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Should You be Worried About Microbeads in your Toothpaste?

November 15th, 2014

Remember a few years ago when plastic beads became all the rage in personal care? Suddenly they were everywhere: your face wash, your body scrub, and your toothpaste (yes, that’s where I come in). Though we haven’t completely bucked the trend, people have started worrying that maybe, just possibly, having a plastic that isn’t biodegradable in your toothpaste isn’t such a good idea, including patients!

When Jane emailed me asking, “Should I throw away my Crest Pro-Health toothpaste? If so, what toothpaste do you recommend?” I thought she might not be the only one out there wondering. Let’s explore this.

Let’s start with the plastic: polyethylene. It’s really an anomaly – simultaneously the most common plastic in the world, and the most contested. Containers, bottles, and grocery bags – all of these are made out of the same stuff as those little blue pebbles in your toothpaste. We’re up in arms about landfills overflowing with polyethylene bottles, and are absolutely adamant about bringing reusable bags to the grocery store; so yes, maybe we should be making a fuss about this plastic that lives forever when it comes to our toothpaste.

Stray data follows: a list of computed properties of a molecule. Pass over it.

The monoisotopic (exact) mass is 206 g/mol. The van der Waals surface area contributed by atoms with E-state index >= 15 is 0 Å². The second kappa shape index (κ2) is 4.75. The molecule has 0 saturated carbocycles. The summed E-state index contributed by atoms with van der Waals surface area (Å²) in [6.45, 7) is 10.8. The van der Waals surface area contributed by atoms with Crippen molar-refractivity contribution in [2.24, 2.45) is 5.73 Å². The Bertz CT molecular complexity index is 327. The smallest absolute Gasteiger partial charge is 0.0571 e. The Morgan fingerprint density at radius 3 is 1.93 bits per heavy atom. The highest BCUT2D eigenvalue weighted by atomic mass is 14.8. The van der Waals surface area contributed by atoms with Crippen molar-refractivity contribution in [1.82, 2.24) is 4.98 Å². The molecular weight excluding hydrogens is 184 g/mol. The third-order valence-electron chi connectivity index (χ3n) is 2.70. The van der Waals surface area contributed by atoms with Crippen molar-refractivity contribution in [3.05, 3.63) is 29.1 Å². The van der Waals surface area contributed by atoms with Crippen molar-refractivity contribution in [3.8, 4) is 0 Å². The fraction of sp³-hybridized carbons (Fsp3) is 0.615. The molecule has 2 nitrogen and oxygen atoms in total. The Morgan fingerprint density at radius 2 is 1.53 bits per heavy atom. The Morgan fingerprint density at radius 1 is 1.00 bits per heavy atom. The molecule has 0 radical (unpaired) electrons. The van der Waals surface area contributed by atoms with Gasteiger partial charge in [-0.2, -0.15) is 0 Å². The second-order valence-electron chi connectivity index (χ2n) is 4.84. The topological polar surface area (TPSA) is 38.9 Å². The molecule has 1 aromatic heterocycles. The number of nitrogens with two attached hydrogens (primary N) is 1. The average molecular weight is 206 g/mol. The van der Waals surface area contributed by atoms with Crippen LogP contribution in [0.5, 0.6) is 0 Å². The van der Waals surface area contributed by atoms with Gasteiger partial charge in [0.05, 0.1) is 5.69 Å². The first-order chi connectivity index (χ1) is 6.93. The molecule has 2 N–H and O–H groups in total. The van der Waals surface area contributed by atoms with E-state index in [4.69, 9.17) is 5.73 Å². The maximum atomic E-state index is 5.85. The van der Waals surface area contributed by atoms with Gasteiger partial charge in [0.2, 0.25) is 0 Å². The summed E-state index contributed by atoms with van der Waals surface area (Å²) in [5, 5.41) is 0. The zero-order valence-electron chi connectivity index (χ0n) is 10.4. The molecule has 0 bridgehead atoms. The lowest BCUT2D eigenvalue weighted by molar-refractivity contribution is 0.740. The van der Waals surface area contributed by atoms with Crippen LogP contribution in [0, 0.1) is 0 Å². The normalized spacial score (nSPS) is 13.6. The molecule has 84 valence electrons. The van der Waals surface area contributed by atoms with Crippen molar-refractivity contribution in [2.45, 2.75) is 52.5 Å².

The fact that we are constantly finding these little blue plastic beads stuck in our patients’ gum lines, paired with the fact that these little blue plastic beads don’t break down, isn’t a great combination when we’re considering your oral health. Just like anything else that gets stuck in your gums, the beads become a breeding ground for bacteria. This can lead to all kinds of reasons you might come to me in pain: gingivitis, infection, or even severe periodontal disease. While I love seeing you, I don’t want to see you go through that.

Crest has claimed that the beads are there for decorative purposes only. They serve literally no purpose besides looking pretty, and putting your oral health at risk. Luckily, Crest plans to phase the beads out of their toothpastes by 2016. Until then, I urge you to toss your toothpaste if it contains polyethylene beads, and make the switch.

Not sure if your toothpaste is putting you at risk? Check out this website for a list of toothpastes we know contain polyethylene, and also for a great article on the subject.

Hope you had a wonderful Thanksgiving holiday.

Brian

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